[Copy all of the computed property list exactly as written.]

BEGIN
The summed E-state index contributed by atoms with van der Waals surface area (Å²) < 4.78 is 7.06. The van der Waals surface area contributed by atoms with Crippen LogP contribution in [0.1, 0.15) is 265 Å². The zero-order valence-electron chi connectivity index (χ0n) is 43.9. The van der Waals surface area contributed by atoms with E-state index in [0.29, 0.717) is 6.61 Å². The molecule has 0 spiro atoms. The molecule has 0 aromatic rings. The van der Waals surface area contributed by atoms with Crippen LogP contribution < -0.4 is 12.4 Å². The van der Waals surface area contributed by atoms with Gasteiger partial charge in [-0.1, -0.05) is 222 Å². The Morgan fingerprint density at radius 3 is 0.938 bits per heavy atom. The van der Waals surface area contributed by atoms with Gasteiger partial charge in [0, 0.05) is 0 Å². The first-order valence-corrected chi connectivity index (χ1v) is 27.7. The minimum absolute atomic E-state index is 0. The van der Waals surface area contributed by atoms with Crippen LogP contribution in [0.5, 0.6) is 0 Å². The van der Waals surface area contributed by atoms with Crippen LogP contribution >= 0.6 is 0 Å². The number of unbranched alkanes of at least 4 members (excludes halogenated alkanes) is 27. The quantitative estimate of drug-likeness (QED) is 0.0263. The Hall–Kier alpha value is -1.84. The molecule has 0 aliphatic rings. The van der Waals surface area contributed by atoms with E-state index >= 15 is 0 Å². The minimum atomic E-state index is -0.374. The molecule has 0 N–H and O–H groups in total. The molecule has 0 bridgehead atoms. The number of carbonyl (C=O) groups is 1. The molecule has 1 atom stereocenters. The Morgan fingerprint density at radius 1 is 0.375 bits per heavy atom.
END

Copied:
The summed E-state index contributed by atoms with van der Waals surface area (Å²) < 4.78 is 7.06. The van der Waals surface area contributed by atoms with Crippen LogP contribution in [0.1, 0.15) is 265 Å². The zero-order valence-electron chi connectivity index (χ0n) is 43.9. The van der Waals surface area contributed by atoms with E-state index in [0.29, 0.717) is 6.61 Å². The molecule has 0 spiro atoms. The molecule has 0 aromatic rings. The van der Waals surface area contributed by atoms with Crippen LogP contribution < -0.4 is 12.4 Å². The van der Waals surface area contributed by atoms with Gasteiger partial charge in [-0.1, -0.05) is 222 Å². The Morgan fingerprint density at radius 3 is 0.938 bits per heavy atom. The van der Waals surface area contributed by atoms with Gasteiger partial charge in [0, 0.05) is 0 Å². The first-order valence-corrected chi connectivity index (χ1v) is 27.7. The minimum absolute atomic E-state index is 0. The van der Waals surface area contributed by atoms with Crippen LogP contribution in [0.5, 0.6) is 0 Å². The van der Waals surface area contributed by atoms with Crippen LogP contribution >= 0.6 is 0 Å². The number of unbranched alkanes of at least 4 members (excludes halogenated alkanes) is 27. The quantitative estimate of drug-likeness (QED) is 0.0263. The Hall–Kier alpha value is -1.84. The molecule has 0 aliphatic rings. The van der Waals surface area contributed by atoms with E-state index >= 15 is 0 Å². The minimum atomic E-state index is -0.374. The molecule has 0 N–H and O–H groups in total. The molecule has 0 bridgehead atoms. The number of carbonyl (C=O) groups is 1. The molecule has 1 atom stereocenters. The Morgan fingerprint density at radius 1 is 0.375 bits per heavy atom.